Galactic's undeniable talents belie this quest of simplification, refusing to
be constrained on loaded tracks such as The Moil" and "Uptown Odyssey." If
one path was chosen, Ruckus would have been either a successful
atmospheric, simple record or a successful high-energy, detailed album.
Instead, the listener gets a little bit of both, making Ruckus and
up-and-down affair that lacks cohesion.
Meanwhile, Galactic's Robert Mercurio and Stanton Moore recently produced
Greyhounds' excellent album, Liberty, and the production is about 180
degrees different from The Automator's work on Ruckus. Despite only
having three musicians at their disposal, Mercurio and Moore produce an
extremely full and satisfying sound. The songs are dense and tight with
solid melodies in abundance.
Led by guitarist/bassist/harmonica playing vocalist Andrew Trube, Greyhounds
open with a heavy New Orleans flair in "Yeah Yeah Yeah." Moore's influence
on drummer Nick Pencis is obvious in the driving cowbell and multi-limbed
chugging backbeat. Unlike the songs of Ruckus, "Yeah Yeah Yeah"
keeps piling on layers of instrumentation that builds to a climactic
Trube is riding high when given the opportunity to slow things down into a
slinking swamp funk on "St. Louis" and "Troubled Days." He growls into a
processed microphone and matches his vocal howls with raunchy guitar solos
atop tasteful overdubs. However, Trube is capable of delivering a sultry
vocal, as well. Teaming with Ani DiFranco on "Black Hole," the two create a
dark atmosphere, but unlike Galactic's minimalist effort, the sound remains
full of rich textures. Anthony Farrell employs some hypnotic clavinet and
B3 to create a swirling and sinking effect that is powerfully mixed against
DiFranco's haunting vocals.
Greyhounds are at their best when relishing in soulful numbers, such as the
Bill Withers-like "It's All Over But The Shoutin'." Farrells vocals ooze
with feeling, and Pencis' simple but moving beat keeps the groove low and
moving. Unfortunately, Farrells bravado is undercut by less than weighty
lyrics such as, "You're the queen of bitches, and Im the king of assholes."
In truth, the same problems plague the aptly titled French Fry Song. A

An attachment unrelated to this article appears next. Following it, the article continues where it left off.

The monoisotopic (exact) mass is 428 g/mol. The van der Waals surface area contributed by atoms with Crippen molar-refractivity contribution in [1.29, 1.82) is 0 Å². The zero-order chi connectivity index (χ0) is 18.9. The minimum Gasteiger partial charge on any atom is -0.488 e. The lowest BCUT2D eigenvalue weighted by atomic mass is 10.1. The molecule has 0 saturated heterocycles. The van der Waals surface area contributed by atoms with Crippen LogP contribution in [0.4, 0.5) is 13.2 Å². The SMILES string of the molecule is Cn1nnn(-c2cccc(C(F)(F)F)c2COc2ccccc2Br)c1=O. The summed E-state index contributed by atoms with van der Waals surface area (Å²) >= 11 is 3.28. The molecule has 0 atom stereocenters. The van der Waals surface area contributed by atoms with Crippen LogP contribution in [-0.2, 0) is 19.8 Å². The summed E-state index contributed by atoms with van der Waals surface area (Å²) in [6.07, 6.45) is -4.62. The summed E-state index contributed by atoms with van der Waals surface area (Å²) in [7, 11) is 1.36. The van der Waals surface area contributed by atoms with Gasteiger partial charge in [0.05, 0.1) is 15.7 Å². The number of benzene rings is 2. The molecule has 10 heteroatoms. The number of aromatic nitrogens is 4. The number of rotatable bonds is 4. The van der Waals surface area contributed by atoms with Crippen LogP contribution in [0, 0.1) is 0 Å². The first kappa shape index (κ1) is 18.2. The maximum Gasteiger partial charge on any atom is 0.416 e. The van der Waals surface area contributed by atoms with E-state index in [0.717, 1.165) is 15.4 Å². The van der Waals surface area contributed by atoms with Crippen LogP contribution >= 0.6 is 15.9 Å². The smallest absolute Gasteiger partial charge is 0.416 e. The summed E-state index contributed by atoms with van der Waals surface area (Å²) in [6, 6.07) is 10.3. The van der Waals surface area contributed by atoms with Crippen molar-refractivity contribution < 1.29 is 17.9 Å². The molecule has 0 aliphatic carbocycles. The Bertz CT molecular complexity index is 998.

finely-crafted melody is married with a funky beat, but the song is weakened
by its trite subject matter. Greyhounds certainly have a sense of humor, as
evidenced by the amusing hidden track, but they need to distinguish the
difference between tongue-in-cheek delivery and passionate singing. When
the lyrics slide into silly territory, the listener isn't sure whether to
laugh with or at the band.
"Pat Gs" is a fitting album closer that revels in the band's East Texas
roots. While Trube rips some raunchy guitar blues and tells the tale of his
favorite barbecue shack, Farrell tosses in some perky B3 trills. Pencis
creates a bumping backbeat that eventually kicks into overdrive. These
elements combine to form a multi-layered thick wall of dirty soul music, a
sound that is perfectly suited for Greyhounds. This new coating of grit is
a welcome evolution from the band's earlier days as a smooth soul-jazz
Both Ruckus and Liberty showcase the evolution of two bands at
different stages of their careers. Veteran band Galactic has brought in an
outsider to spur its progress, and the results are a mixed bag. On the
other hand, the young Greyhounds have aligned with fellow musician friends
Mercurio and Moore, resulting in a much more organic growth. With a gritty
and funky album, Greyhounds now find themselves sitting in a position that
Galactic occupied a few years ago. Where do they move from here? Well, as
long as they remain true to their talents and keep the changes coming at
their own pace, the sky is the limit.